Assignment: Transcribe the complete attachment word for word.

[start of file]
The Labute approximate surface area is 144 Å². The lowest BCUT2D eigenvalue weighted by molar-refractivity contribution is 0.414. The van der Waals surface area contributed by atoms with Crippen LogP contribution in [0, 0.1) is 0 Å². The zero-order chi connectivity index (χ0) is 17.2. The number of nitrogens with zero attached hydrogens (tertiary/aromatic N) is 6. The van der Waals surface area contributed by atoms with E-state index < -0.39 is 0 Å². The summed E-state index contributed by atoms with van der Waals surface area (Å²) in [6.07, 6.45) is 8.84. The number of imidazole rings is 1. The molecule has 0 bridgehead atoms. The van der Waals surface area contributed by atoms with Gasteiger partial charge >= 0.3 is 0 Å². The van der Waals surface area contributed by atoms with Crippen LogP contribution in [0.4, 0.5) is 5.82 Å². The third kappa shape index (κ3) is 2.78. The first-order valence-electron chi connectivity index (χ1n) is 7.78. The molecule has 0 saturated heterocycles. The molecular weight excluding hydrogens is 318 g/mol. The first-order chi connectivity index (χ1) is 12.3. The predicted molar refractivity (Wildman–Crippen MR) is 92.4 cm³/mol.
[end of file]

The Labute approximate surface area is 144 Å². The lowest BCUT2D eigenvalue weighted by molar-refractivity contribution is 0.414. The van der Waals surface area contributed by atoms with Crippen LogP contribution in [0, 0.1) is 0 Å². The zero-order chi connectivity index (χ0) is 17.2. The number of nitrogens with zero attached hydrogens (tertiary/aromatic N) is 6. The van der Waals surface area contributed by atoms with E-state index < -0.39 is 0 Å². The summed E-state index contributed by atoms with van der Waals surface area (Å²) in [6.07, 6.45) is 8.84. The number of imidazole rings is 1. The molecule has 0 bridgehead atoms. The van der Waals surface area contributed by atoms with Gasteiger partial charge >= 0.3 is 0 Å². The van der Waals surface area contributed by atoms with Crippen LogP contribution in [0.4, 0.5) is 5.82 Å². The third kappa shape index (κ3) is 2.78. The first-order valence-electron chi connectivity index (χ1n) is 7.78. The molecule has 0 saturated heterocycles. The molecular weight excluding hydrogens is 318 g/mol. The first-order chi connectivity index (χ1) is 12.3. The predicted molar refractivity (Wildman–Crippen MR) is 92.4 cm³/mol.